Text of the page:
Federal union leader assails yet another pay freeze extension bill
A Republican legislator has suggested extending the pay freeze for government workers, drawing the ire from a federal union leader who assailed the idea and called it “a political ploy.”
Rep. Sean Duffy’s (R-Wisc.) proposal H.R. 3835, which also applies to members of Congress, would extend the federal pay freeze through Dec. 31, 2013. The House is expected to vote on the bill Feb. 1, Federal Eye’s Ed O’Keefe reported.
Duffy is just one of several Republican lawmakers who recently made attempts to extend the federal pay freeze. In December, Sen. Dean Heller (R-Nev.) introduced a bill that would add three more years to the existing two-year pay freeze and cut the federal workforce 10 percent by 2015. Another, similar effort came from Sen. Jon Kyl, (R-Ariz.) whose proposal would extend the pay freeze for another couple of years as well as trim the federal workforce through attrition.
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Colleen Kelley, president of the National Treasury Employees Union, called on the House representatives to strike down Duffy’s bill, which she described as a “political ploy.”
“Clearly, this bill, which also includes a provision to extend the pay freeze on members of Congress, is a political ploy setting up a Hobson’s choice that would require representatives to vote against extending the freeze for themselves in order to lift the freeze on federal employees,” she wrote in the letter.
Kelley noted that the House has already voted to prolong the pay freeze for federal employees through 2013 as a measure to offset the payroll tax holiday extension.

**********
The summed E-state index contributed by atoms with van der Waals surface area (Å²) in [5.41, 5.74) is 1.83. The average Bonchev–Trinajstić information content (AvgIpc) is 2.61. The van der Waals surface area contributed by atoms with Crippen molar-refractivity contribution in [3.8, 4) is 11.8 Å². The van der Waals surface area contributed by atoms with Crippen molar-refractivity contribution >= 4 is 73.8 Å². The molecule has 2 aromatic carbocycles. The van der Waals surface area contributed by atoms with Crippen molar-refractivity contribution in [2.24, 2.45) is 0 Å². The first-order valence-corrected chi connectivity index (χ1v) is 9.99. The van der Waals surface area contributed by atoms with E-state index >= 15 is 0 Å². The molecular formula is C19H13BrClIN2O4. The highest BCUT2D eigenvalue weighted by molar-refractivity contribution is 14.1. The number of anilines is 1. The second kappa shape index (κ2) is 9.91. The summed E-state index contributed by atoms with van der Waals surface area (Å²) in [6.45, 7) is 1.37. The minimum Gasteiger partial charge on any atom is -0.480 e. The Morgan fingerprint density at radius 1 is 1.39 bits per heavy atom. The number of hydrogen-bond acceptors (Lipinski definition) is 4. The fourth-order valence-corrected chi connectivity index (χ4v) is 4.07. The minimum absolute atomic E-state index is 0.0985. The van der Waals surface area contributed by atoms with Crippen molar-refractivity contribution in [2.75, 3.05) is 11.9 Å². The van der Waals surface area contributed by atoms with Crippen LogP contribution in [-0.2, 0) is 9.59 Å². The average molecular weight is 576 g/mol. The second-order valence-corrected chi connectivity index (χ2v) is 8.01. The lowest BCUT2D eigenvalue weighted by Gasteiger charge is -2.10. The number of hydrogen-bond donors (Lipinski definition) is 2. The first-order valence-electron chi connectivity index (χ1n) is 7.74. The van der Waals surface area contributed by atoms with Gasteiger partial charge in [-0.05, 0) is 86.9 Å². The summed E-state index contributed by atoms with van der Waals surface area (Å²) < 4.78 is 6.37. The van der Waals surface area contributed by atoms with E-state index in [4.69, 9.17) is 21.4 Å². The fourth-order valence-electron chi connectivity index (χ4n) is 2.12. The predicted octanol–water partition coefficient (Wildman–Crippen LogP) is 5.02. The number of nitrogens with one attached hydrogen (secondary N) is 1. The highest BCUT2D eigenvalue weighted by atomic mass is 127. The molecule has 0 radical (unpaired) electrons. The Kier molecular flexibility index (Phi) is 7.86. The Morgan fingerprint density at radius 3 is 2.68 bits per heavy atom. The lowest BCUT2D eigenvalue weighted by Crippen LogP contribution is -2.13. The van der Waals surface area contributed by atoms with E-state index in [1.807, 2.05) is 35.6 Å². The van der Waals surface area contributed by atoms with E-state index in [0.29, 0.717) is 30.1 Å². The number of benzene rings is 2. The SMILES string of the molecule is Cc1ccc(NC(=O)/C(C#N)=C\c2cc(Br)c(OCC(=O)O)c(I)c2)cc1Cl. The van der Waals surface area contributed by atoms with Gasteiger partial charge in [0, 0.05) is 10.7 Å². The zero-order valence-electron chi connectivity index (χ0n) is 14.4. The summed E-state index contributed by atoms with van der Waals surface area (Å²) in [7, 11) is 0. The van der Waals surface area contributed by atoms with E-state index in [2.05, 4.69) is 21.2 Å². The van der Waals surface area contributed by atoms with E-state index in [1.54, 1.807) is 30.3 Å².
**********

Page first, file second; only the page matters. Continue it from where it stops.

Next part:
“While many in Congress are bending over backwards to protect billionaires and millionaires, they continue to attack hard-working, dedicated frontline employees who guard our borders, protect our air and water, safeguard our food and drug supplies, keep watch over our retirement, assist our veterans, and so much more,” she said.
Kelley also disagreed with the process that allows the bill to come up on the suspension calendar. With this method, the House evades public hearings on the topic and prohibit any amendments to the act, she said.
Earlier this year, the White House proposed a modest salary increase for federal employees after the current pay freeze ends. The 0.5 percent salary bump, which could also mean more money for congressional lawmakers, has received criticism from federal employees, some of whom called the proposal an insult.
Camille Tuutti is a former FCW staff writer who covered federal oversight and the workforce.